The character of Louis is absolutely annoying and disturbing at the same time. Absolutely unlikeable for leaving Prior in the time of need; which at the same time makes Prior much more likable. Louis is constantly using big words, talking about things he seems to have no idea about, talking about them in a way like he has no idea what he's talking about. I was annoyed by this character the most. Jeffrey Wright stars as a fierce, black queen with morals. His acting is actually interesting, giving the fact that his characters are spread so far apart. Pacino's and Streep's performances are as usual perfect; nothing less and nothing more of what is expected of them.
Overall, I can't say that I enjoyed the show. It was painful. It was probably important, it still is, and it is about things that need to be talked about more. I can't help but wondering, though, that maybe, just maybe, there was a way to tell the message in a less depressing way.
Prior: "I'm almost done. The fountain's not flowing now; they turn it off in the winter, ice in the pipes. But in the summer it's a sight to see. I want to be around to see it. I plan to be. I hope to be. This disease will be the end of many of us, but not nearly all, and the dead will be commemorated and will struggle on with the living, and we are not going away. We won't die secret deaths anymore. The world only spins forward. We will be citizens. The time has come."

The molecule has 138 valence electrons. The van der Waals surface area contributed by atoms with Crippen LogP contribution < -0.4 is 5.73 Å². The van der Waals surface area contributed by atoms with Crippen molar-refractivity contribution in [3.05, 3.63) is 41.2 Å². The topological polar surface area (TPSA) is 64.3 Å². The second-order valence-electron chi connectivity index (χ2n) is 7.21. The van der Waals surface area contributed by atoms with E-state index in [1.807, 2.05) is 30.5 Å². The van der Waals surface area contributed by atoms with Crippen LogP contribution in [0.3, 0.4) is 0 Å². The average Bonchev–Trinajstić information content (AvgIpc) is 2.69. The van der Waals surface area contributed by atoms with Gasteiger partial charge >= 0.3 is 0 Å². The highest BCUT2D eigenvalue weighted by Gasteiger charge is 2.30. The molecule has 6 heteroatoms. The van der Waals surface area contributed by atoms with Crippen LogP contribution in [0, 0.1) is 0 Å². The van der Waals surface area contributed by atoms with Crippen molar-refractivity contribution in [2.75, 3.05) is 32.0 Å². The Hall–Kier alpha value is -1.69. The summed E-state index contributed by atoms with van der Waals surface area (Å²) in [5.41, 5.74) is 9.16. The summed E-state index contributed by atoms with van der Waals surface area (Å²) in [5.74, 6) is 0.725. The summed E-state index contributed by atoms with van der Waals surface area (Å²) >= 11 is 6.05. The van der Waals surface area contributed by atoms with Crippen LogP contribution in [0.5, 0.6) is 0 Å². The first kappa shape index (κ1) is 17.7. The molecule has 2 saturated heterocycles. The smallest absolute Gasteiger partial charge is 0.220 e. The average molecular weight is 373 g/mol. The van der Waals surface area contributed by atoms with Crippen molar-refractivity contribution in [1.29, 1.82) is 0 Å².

Quite a lengthy speech but it's certainly one of many memorable ones from this play. A play that 18 years after its debut became one of the most successful and engaging mini-series that HBO have ever produced. If you haven't seen it, do yourself a favour and grab a copy.
Angels In America is primarily as gay themed as you can get. On one hand you have Prior and Louis, a couple who've been together for the last four years but whose world are turned upside down when Prior finds out that he has AIDS. Louis's ultimate response is to abandon his lover and take with a new one.
That leads to our second couple, Harper and Joe. From the offset their marriage is on thin ice with her erratic behaviour and his distancing from her. Learning that he's gay and deeply closeted will shock very little people but his self-loathing and hypocrisy is ultimately the ending of both his marriage and his dalliance with Louis as well.